The Trump administration has elected not to defend key parts of the Affordable Care Act against a sweeping legal challenge filed by a group of conservative states, marking an unusual departure from the Justice Department’s traditional responsibility to safeguard federal law.
The practical effect of the move may be relatively minor, as the challenge is widely viewed as a long shot that stands little chance of threatening the 2010 law, often called Obamacare.
And though the federal government will apparently no longer defend a pillar of the law, a group of left-leaning states, including California, have stepped in to back it in court.
The Justice Department legal position nevertheless signals a remarkable willingness by the Trump administration to abandon landmark consumer protections in the healthcare law that for the first time prohibit health insurers from turning away sick consumers.
The administration’s decision also is likely to further roil insurance markets that are seeing very large premium increases, fed in part by other moves by the Trump administration to loosen insurance regulations.
The president has backed new rules that would allow for an expansion of skimpier health plans that do not have to cover a full range of health benefits. These plans are overwhelmingly opposed by consumer and patient advocates and others, who have warned that they will drive up costs for sicker consumers who need more comprehensive health coverage.
The healthcare law’s core consumer protections, which the president once signaled he supported, have been among the most popular parts of the law and have helped extend coverage to millions of previously uninsured Americans.
The legal challenge led by the state of Texas argues that these consumer protections – as well as the law’s multibillion-dollar program for expanding the Medicaid safety net to poor Americans – should be scrapped because Congress last year repealed the penalty on Americans who don’t have health coverage.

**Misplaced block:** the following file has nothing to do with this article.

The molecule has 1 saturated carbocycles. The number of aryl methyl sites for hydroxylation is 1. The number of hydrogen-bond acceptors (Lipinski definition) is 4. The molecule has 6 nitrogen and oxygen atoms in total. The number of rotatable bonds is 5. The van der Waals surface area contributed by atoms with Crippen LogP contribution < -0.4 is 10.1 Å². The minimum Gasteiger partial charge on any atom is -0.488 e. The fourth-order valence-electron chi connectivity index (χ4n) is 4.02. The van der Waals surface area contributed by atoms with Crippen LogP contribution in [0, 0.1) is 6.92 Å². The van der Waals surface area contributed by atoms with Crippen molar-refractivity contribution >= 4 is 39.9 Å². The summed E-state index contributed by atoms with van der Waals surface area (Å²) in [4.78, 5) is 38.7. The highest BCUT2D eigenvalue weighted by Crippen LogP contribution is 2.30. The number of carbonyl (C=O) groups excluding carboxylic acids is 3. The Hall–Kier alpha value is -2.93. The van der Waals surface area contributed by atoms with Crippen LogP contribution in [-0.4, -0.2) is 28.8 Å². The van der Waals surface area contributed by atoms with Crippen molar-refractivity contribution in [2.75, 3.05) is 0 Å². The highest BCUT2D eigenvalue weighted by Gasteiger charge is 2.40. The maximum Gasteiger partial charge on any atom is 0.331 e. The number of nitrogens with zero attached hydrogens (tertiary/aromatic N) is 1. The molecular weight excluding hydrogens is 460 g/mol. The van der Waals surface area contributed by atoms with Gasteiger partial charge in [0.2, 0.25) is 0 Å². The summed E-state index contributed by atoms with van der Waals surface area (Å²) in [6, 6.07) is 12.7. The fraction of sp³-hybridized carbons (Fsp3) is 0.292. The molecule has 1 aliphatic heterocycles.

That penalty, Texas and the other conservative states argue, is so central to the law that without it, the rest cannot stand.
Many healthcare experts disagree with that position. And the Trump administration has not asserted that the Medicaid expansion made possible by the healthcare law should be rolled back.
But Justice Department lawyers do argue that with no penalty for not having coverage, the federal government cannot make health insurers cover sick consumers or prohibit insurers from charging sick consumers higher premiums, as was routinely done before the healthcare law was implemented.
“The individual mandate is not severable from the [Affordable Care Act’s] guaranteed-issue and community-rating requirements,” the department said in its legal filing.
The Trump administration’s move drew strong criticism from defenders of the healthcare law and some legal scholars, who noted how unusual it is for the Justice Department not to defend federal law.
Equally notable, three career prosecutors in the department withdrew from the case just before the administration announced the decision not to defend the healthcare law.
“Withdrawing from a case en masse like this, right before the brief is filed, is unheard of,” said Nicholas Bagley, a former Justice Department lawyer who now teaches at the University of Michigan Law School.
“These attorneys are civil servants. They routinely defend policies they dislike and make arguments they personally disagree with. That's the nature of the job. Their withdrawal signals that they believed the arguments in the brief went far beyond the pale -- that they were so frivolous they could not endorse them and remain faithful to their professional duties.”